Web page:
TWELVE DAYS OF CINE-MAS
A traditional festive countdown, reflecting upon my 2016 movie-watching moments...
TWELVE VIRGIN VIEWINGS
Contrary to the big-mouth know-it-all image I project, I’ve not seen every film ever made. But some day, I will have. To that end, in 2016 I caught up on some olde time flicks that had forever eluded my gaze…
LOOKING FOR MR. GOODBAR (Dir: Richard Brooks, 1977)
A dismal, dirty dive into a young woman’s sexual awakening, Diane Keaton’s headline-grabbing drama is a nasty piece of shock-value cinema disguised as social commentary; tinged with mid-70s gender and homophobic undercurrents, it’s a time-capsule relic that doesn’t play well today. Still as hot as ever, though, is the chemistry twixt Keaton and a smokin' Richard Gere (pictured, top). Rating: 3/5 When: July 13, on YouTube.
PLANET OF THE VAMPIRES (Dir: Mario Bava, 1965)
60s Euro-kitsch has finally attained the status of high cinematic art, if you are to believe Nicholas Winding Refn, who oversaw the 4K restoration Mario Bava’s outer-space horror odyssey. Hard to argue once you glimpse the rich tones and deep shadows of the Italian giallo auteur’s long-neglected B-movie masterwork. Rating: 3.5/5. When: May 17, at the Cannes Film Festival; fully restored print introduced by director Nicholas Winding Refn. Read Cannes Classics Bows Refn’s Restoration of Bava Brilliance here.
EYES WITHOUT A FACE (Dir: Georges Franju, 1960)
Few films can match the evocative, nightmarish compositions that pepper Georges Franju’s timeless tale of tragic regret and homicidal devotion. Borrowing from German film expressionism and pulsating with the early energy of a French industry on the cusp of its ‘New Wave’, this tale of a doctor who kills to find the perfect face for a daughter his own negligence has left maimed is still shocking, 50-odd years later. Rating: 4/5. When: January 29, on the Criterion Collection channel on Hulu.
A NEW LEAF (Dir: Elaine May, 1971)
There are more laughs in the first hour of Elaine May’s A New Leaf than in every hour of every film comedy made this year. As the ailing millionaire who’ll kill to inherit the fortune of any dowager who’ll marry him, Walter Matthau is at his acerbic best (“Who do I know who’s pregnant and a good sport?”). Why May’s debut film isn’t spoken of in the company of The Great American Comedies is a mystery… Rating: 4/5. When: August 6, at the Melbourne International Film Festival.
TOKYO STORY (Dir: Yasujiro Ozu, 1953)
Restrained elegance and an emotional resonance in every frame are two of the defining elements in every Yasujiro Ozu film, none more so than what many consider his masterpiece, Tokyo Story. A powerful analogy for a moment in history when the post-war society was forging ahead with scant regard for tradition, Ozu has also crafted a deeply human tale that transcends time and setting. Rating: 4/5. When: July 8, on DVD.
A PLACE IN THE SUN (Dir: George Stevens, 1951)
There’s brooding intensity and then there’s Montgomery Clift, caught here in all his tortured anguish by Hollywood’s ‘Master of Melodrama’, George Stevens. The director’s muse Elizabeth Taylor, all of a very photogenic 19, is the perfect foil for Monty’s gloomy Gus in a tale of the true cost of good ol’ American ambition. Rating: 3.5/5. When: June 19, on Australian cable.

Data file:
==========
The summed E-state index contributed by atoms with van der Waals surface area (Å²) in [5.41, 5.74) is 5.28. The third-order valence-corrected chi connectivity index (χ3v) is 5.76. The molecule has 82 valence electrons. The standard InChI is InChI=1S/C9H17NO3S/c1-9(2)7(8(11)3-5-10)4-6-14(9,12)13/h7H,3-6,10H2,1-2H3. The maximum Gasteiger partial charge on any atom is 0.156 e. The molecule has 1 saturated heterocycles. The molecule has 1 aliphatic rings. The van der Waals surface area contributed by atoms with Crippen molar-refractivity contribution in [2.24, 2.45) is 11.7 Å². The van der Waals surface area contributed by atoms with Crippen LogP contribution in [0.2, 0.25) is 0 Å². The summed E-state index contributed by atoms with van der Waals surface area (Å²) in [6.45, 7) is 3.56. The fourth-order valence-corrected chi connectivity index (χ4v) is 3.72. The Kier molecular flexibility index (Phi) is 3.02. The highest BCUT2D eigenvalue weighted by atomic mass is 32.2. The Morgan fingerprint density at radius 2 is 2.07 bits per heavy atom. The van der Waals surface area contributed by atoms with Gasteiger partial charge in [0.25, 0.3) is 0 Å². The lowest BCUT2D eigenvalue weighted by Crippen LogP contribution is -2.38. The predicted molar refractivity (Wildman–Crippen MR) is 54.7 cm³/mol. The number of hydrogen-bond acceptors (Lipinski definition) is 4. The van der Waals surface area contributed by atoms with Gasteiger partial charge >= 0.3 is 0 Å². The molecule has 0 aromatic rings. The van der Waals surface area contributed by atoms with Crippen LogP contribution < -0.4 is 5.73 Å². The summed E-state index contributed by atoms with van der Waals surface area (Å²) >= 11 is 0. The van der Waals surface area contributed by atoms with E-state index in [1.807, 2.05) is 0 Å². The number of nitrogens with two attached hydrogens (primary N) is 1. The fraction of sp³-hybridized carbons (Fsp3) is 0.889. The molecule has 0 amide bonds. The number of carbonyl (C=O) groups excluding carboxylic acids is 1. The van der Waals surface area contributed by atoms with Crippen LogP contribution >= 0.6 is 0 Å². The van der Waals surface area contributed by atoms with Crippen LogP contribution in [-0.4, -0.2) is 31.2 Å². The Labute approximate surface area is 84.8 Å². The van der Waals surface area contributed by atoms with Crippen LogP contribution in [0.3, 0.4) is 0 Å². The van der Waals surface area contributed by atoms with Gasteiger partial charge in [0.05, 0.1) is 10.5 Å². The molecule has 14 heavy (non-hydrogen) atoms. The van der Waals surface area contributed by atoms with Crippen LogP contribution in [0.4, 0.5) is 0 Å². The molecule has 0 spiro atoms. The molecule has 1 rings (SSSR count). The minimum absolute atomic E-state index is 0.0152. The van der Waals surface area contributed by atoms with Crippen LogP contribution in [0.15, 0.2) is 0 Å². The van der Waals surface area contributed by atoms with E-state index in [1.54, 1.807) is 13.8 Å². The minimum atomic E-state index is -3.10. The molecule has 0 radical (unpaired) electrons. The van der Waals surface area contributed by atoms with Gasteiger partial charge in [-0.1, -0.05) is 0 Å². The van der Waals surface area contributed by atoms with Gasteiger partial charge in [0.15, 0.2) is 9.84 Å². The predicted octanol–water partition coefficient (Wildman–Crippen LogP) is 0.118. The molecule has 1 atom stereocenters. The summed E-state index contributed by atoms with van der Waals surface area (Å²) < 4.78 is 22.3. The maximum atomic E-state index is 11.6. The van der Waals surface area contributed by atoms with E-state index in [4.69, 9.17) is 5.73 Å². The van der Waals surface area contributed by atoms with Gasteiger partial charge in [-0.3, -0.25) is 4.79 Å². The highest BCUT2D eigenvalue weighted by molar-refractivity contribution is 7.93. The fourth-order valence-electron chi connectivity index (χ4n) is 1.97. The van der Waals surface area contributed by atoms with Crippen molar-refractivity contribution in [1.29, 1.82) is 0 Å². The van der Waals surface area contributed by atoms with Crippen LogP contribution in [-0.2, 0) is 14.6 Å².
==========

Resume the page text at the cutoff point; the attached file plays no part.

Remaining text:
WILL SUCCESS SPOIL ROCK HUNTER? (Dir: Frank Tashlin, 1957)
The oddball pairing of reedy do-gooder Tony Randall and majestic hedonist Jayne Mansfield is just one of the inspired touches in Frank Tashlin’s Faustian tale of an ad exec selling himself out for his firm’s biggest client. The comedy is uneven, but when it zings it reaches some dizzy heights. Rating: 3.5/5. When: June 18, on DVD.
CAST A DEADLY SPELL (Dir: Martin Campbell, 1991)
Before he launched a Hollywood career as the go-to guy for mainstream blockbusters (GoldenEye, The Mask of Zorro, Casino Royale), Martin Campbell directed Fred Ward as gumshoe dick Harry Phillip Lovecraft (geddit?) in this flouro-noir monster mash-up of detective genre and creature feature. Future Oscar-winner Julianne Moore seems bemused. Rating: 3/5. When: June 4, on YouTube.
VALMONT (Dir: Milos Forman, 1989)
Milos Forman’s expensive and very adult adaptation of Les Liaisons Dangereuses disappeared in the wake of Stephen Frears’ Oscar-winning version when the two squared off in the late 80s. Which is a shame, because Forman, a superior filmmaker in every regard, captured Annette Bening, Colin Firth and Meg Tilly at their most cinematically sublime. Rating: 4/5. When: May 12, at the Cannes Film Festival.
DAYS OF WINE AND ROSES (Dir: Blake Edwards, 1962)
As the boozy loser who introduces his sweet wife to the insidious grip of alcoholism, Jack Lemmon is about as tragic a protagonist as American cinema has ever offered up. Lee Remick’s transformation from prim and proper to soused and insane is heartbreaking; arguably the late Blake Edward’s best film. Rating: 4.5/5. When: May 3, on Australian cable.
THE ROOM (Dir: Tommy Wiseau, 2003)
When one finds oneself amongst the spoon-tossing insanity of the late-night cult crowd who worship Wiseau’s film, you’d think it easy to forget all critical faculties and just love the film for the good time vibes it inspires. But no; it’s a grotesque spectacle, utterly shite in every way. Rating: 0.5/5. When: September 17, at the Sydney Underground Film Festival.
THE LAST BATTLE (Dir: Luc Besson, 1983)
A monochromatic, largely dialogue-free, two-hander that pits Pierre Jolivet (‘The Man’) against Jean Reno (‘The Brute’) in an apocalyptic future-scape. Besson’s thrilling psychological/action pic announced the Frenchman as a unique storyteller, an instinctual storyteller with highbrow tastes yet commercial sensibilities. Rating: 4/5. When: April 17, on DVD.
Next on the Twelve Days of Cine-Mas...ELEVEN BRIGHT YOUNG TALENTS